Country Matters: Missile birds plunge in the sea swell
Gannets, those incredible missile-birds, sheer white with buff napes, were an unexpected squadron over a pebbles-strewn foreshore.
A climb down from where the rocks remained cold and scrubbed from the flying spray of incoming breakers crossed rolling stones smoothed by centuries of friction. Fresh water ran through a stony defile from higher up beyond linking lanes.
The great birds were in a scrambling mass above the swell which obviously promised a bountiful hunt.
The freshly-bleached gannets have black wing tips on a six-foot wide span, cigar-shaped body, pointed head and a long dagger bill that would terrify man or beast if ever confronted. I have read of a beach walker who, having picked up an injured bird, had an eye displaced and face lacerated for his kindness.
Where gannets gather may be found mackerel, sprats, sand-eels, and, in the past, herrings, shoaling in great numbers, a feast gliding to be speared and gobbled up. The birds suddenly plunge from about 30m overhead in breath-catching dives, hitting the water noisily to submerge about 3.5m, swallow as many fish as possible and re-surface after about seven seconds.
Gannets live in densely crowded colonies, sometimes on rocky cliffs but mainly on offshore isles round the coasts of Britain and Ireland. More than a quarter of a million pairs, half the world's population, patrol separate fishing grounds from there.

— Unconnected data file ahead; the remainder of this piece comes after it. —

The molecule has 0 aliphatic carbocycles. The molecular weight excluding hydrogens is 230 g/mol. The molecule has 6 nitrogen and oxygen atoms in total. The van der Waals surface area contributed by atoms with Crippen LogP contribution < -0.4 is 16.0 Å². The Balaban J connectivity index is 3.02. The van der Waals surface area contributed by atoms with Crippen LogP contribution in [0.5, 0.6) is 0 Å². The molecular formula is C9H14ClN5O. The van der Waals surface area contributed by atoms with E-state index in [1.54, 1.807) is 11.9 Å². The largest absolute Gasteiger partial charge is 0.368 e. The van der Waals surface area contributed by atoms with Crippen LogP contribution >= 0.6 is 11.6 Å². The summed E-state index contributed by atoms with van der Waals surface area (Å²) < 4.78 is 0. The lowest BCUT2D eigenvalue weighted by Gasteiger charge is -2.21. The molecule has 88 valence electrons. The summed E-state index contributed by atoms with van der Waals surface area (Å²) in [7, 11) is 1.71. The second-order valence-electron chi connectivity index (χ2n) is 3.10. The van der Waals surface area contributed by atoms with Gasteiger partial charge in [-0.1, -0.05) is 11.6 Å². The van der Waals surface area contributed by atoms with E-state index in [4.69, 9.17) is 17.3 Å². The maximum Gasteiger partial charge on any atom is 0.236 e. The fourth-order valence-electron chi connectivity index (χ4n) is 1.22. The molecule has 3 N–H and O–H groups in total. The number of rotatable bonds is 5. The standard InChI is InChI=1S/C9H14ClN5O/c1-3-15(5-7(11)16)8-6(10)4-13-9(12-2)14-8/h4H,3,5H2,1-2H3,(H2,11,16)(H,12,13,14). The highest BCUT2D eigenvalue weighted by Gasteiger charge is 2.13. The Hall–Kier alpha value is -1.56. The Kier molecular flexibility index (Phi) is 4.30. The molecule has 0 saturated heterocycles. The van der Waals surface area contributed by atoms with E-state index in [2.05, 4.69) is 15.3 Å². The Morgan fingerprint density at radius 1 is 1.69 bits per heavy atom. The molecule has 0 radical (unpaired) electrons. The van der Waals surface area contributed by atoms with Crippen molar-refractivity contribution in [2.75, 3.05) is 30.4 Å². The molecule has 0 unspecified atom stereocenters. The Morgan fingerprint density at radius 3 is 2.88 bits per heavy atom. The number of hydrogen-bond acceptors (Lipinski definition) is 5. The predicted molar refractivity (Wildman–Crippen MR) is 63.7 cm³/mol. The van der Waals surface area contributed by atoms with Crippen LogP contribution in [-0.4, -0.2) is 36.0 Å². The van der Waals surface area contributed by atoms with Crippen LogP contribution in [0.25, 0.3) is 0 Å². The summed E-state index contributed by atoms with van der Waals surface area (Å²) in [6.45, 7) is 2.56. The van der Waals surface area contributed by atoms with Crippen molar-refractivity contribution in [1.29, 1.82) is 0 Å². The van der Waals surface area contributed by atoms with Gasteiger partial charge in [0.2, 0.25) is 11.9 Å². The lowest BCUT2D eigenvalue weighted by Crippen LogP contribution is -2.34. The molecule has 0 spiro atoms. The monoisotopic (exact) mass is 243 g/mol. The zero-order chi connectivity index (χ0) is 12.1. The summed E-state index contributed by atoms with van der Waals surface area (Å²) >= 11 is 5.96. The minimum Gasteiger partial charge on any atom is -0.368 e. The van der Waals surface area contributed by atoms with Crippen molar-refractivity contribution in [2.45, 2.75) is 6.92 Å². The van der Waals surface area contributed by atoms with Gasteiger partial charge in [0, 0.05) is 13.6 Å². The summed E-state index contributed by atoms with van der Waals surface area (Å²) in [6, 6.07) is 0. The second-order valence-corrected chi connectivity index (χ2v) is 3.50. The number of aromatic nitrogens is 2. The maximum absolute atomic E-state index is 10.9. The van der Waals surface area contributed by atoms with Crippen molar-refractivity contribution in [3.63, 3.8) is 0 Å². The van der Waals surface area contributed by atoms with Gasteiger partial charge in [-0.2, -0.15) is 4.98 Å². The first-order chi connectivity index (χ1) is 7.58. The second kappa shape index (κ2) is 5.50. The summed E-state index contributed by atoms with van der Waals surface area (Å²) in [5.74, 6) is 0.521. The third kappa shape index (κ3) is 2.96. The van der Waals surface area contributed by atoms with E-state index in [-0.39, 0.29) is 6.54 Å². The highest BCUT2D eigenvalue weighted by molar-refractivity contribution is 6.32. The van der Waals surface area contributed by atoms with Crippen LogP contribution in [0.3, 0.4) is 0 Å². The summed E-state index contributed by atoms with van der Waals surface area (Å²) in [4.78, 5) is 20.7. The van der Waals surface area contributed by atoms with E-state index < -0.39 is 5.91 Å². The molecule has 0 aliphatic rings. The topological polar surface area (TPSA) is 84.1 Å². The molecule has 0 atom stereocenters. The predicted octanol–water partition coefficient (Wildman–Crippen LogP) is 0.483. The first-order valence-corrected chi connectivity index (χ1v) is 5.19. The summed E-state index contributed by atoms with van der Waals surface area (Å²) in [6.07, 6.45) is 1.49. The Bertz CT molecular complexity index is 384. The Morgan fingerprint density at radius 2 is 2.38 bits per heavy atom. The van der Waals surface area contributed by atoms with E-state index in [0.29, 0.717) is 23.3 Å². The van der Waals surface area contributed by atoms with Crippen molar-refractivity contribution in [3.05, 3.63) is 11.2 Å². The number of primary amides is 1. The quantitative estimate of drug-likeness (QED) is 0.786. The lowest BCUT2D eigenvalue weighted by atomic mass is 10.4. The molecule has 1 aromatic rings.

In Ireland there are about 22,000 pairs on Little Skellig; 1,000 on the Saltees and on Black Rock, Cork and about 50 pairs on Ireland's Eye and a few in north Mayo.
However, on the Scottish isle of St Kilda, there is a colony of around 40,000 pairs, the largest in the world, and their nests of seaweed mounds, within spitting distance of one another, are savagely defended; there is no succour for a straying chick.
When two young males decide to set up a territory there will be a bloody fight to hold it, often lasting hours with the birds sleeping for days to recover.
Gannet bonded pairs, however, show remarkable affection for each other with preening, bowing and sky-pointing displays, and for the chick of their single egg which is incubated clasped within the webs of their large feet.
Two days before picking its way out, the chick starts to call for its parents, hearing them while still shut into its shell world.
Having emerged after 44 days, the fluffy white youngster is fed for 90 days when the nurturing stops and it has to make its way down to the sea.
It cannot yet fly but swims off southward towards Africa's burning shores and will not return to the colony until two or three summers later to hang about the fringes of the noisome and noisy site.
Its brackish-brown livery will gradually whiten over the next four years and it will be another year or two before it begins to breed.
The birds have a 20-year lifespan and numbers are increasing, one suggested reason being the edible flotsam from inter-country ferries. The bountiful harvest of the bonny shoals of herring appears to be now a matter of history.